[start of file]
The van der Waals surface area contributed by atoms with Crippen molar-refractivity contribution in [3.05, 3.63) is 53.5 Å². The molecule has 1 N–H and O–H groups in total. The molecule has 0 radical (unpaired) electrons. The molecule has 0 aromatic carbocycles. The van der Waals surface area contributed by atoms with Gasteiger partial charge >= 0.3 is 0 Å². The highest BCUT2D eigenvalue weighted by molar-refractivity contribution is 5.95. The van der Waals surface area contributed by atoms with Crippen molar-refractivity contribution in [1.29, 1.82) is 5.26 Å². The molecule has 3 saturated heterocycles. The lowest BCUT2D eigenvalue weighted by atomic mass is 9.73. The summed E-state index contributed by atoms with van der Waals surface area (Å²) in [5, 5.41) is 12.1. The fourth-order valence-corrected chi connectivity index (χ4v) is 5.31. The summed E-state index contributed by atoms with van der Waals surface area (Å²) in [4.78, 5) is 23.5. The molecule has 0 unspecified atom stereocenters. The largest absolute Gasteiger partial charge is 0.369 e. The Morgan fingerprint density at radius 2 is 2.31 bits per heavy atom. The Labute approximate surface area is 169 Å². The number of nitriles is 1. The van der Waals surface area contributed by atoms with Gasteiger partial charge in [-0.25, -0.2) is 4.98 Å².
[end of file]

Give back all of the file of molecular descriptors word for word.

The van der Waals surface area contributed by atoms with Crippen molar-refractivity contribution in [3.05, 3.63) is 53.5 Å². The molecule has 1 N–H and O–H groups in total. The molecule has 0 radical (unpaired) electrons. The molecule has 0 aromatic carbocycles. The van der Waals surface area contributed by atoms with Gasteiger partial charge >= 0.3 is 0 Å². The highest BCUT2D eigenvalue weighted by molar-refractivity contribution is 5.95. The van der Waals surface area contributed by atoms with Crippen molar-refractivity contribution in [1.29, 1.82) is 5.26 Å². The molecule has 3 saturated heterocycles. The lowest BCUT2D eigenvalue weighted by atomic mass is 9.73. The summed E-state index contributed by atoms with van der Waals surface area (Å²) in [5, 5.41) is 12.1. The fourth-order valence-corrected chi connectivity index (χ4v) is 5.31. The summed E-state index contributed by atoms with van der Waals surface area (Å²) in [4.78, 5) is 23.5. The molecule has 0 unspecified atom stereocenters. The largest absolute Gasteiger partial charge is 0.369 e. The Morgan fingerprint density at radius 2 is 2.31 bits per heavy atom. The Labute approximate surface area is 169 Å². The number of nitriles is 1. The van der Waals surface area contributed by atoms with Gasteiger partial charge in [-0.25, -0.2) is 4.98 Å².